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Amashani Herath - 03 Mar 2024

Music and Sleep : Myth vs Reality

Mechanisms and Psychology behind Sleep


Clusters of sleep-promoting neurons in many parts of the brain become more active as we prepare for bed. Neurotransmitters, nerve-signalling chemicals, can "switch off" or dampen the activity of cells that signal arousal or relaxation. GABA, associated with sleep, muscle relaxation, and sedation, plays a crucial role. It's now understood that the control mechanisms for REM and NREM sleep are anatomically distinct. REM sleep is governed by a single system in the pons, but NREM sleep is regulated by numerous systems, including critical neuronal groups in the basal forebrain, hypothalamus, midbrain, pons, and medulla.


Scientific Mechanisms of Sleep and Music


Listening to music before bedtime offers a multifaceted approach to promoting better sleep. Firstly, music has been shown to decrease stress hormones such as cortisol, helping to reduce alertness and facilitate a more relaxed state conducive to sleep. Delving deeper into the chemistry of sleep and music, the ideal "hertz rate" (which typically refers to frequency) to induce sleep can vary depending on individual preferences and sensitivities. However, generally, frequencies in the range of 60 to 90 hertz (Hz) are associated with deep sleep and relaxation. In terms of brainwave frequencies, delta waves, which typically range from 0.5 to 4 Hz, are dominant during deep sleep stages and are conducive to restorative sleep.


Therefore, music or sounds with frequencies in this range, such as slow, rhythmic beats or ambient sounds, may help promote sleep. Additionally, frequencies associated with alpha waves (8 to 12 Hz) and theta waves (4 to 8 Hz) are also linked to relaxation and may aid in facilitating the transition to sleep. Furthermore, the release of dopamine caused by music can boost happy sensations and relieve discomfort, fostering a sense of well-being before bedtime. Music also has a soothing effect on the autonomic nervous system, leading to slower breathing, a lower heart rate, and reduced blood pressure, all of which contribute to a more relaxed physiological state conducive to falling asleep.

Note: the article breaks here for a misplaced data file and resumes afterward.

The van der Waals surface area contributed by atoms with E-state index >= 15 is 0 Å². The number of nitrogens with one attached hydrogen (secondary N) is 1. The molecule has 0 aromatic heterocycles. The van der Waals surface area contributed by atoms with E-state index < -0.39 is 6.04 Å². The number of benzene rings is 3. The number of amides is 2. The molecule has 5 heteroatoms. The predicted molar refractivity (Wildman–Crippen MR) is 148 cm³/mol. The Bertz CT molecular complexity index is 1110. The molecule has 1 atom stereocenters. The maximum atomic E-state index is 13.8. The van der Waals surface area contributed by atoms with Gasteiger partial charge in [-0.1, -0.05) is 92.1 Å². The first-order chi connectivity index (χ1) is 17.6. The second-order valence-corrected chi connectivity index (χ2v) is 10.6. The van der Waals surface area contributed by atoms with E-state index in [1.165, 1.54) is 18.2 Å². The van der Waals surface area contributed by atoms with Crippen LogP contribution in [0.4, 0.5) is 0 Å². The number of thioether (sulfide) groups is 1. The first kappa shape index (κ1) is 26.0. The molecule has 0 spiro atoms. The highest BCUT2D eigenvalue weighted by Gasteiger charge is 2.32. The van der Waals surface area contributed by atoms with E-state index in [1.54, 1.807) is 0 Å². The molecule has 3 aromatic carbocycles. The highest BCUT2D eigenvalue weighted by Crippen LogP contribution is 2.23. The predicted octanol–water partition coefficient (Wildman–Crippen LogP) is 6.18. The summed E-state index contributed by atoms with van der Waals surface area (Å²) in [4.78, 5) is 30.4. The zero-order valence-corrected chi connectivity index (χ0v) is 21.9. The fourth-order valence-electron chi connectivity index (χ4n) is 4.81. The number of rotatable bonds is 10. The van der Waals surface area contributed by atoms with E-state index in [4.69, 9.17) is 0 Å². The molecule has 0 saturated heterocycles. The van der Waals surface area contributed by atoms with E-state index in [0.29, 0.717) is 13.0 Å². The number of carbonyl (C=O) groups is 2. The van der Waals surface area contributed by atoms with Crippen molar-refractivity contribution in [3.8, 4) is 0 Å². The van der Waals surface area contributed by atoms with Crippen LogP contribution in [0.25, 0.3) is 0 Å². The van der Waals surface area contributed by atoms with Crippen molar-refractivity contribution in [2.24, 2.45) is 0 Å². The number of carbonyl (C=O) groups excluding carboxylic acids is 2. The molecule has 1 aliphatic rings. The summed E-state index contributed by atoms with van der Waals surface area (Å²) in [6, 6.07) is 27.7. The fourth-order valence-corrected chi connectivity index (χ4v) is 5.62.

Moreover, music can serve to drown out disruptive noises and distract from anxious thoughts, creating a more peaceful environment for sleep. Finally, the slow, rhythmic qualities of deep sleep music can induce relaxation by slowing down brainwaves, decreasing the frequency of beta waves associated with wakefulness, and increasing alpha and theta waves associated with relaxation and sleep. 


In summary, incorporating music into your bedtime routine can offer a comprehensive approach to promoting better sleep by addressing both physiological and psychological factors that impact sleep quality.


Myths and Reality Between Sleep and Music


Myth: Any music can help you sleep.

Reality: While music can be beneficial for sleep, not all music is conducive to relaxation and sleep. Slow, calming music with a gentle rhythm is generally more effective at promoting relaxation and sleep compared to loud or fast-paced music.


Myth: Listening to music while you sleep can cure insomnia.

Reality: Insomnia is a complex condition with various underlying causes, and music may not address all of them. While music can help some people fall asleep more easily, it's not a guaranteed cure for insomnia.


Myth: Classical music is the best genre for sleep.

Reality: While classical music is often recommended for relaxation and sleep, individual preferences vary. Some may find classical music soothing, while others may prefer ambient, natural sounds, or other types of instrumental or vocal music.


Myth: Music with lyrics can disrupt sleep.

Reality: Music with lyrics can be distracting for some people, especially if the lyrics are engaging or emotionally charged. However, others may find comfort in familiar songs or lyrics, which can help them relax and fall asleep.


Myth: You should listen to music at a low volume to sleep better.

Reality: The ideal volume for sleep music can vary from person to person. Some may find a low volume more relaxing, while others may prefer slightly louder music to drown out background noise. It's essential to find a volume that is comfortable and conducive to relaxation.


Myth: Listening to music is the only way to incorporate music into your bedtime routine.

Reality: While listening to music can be beneficial, there are other ways to incorporate music into your bedtime routine, such as singing, playing an instrument, or humming a soothing melody. These activities can help relax the mind and body before sleep.


In conclusion, while music can significantly impact relaxation and sleep quality, it's crucial to separate myths from realities in their interaction. Recognizing that not all music promotes sleep equally and understanding that it may not be a cure for complex sleep disorders like insomnia is essential. Individual preferences vary, so what works for one may not work for another. By dispelling myths and embracing realities, individuals can explore the benefits of incorporating music into their bedtime routine while acknowledging its limitations. Finding the right balance and approach requires experimentation to discover what works best for each person.

author
Amashani Herath

A passionate writer of blog articles about Psychology and Music Therapy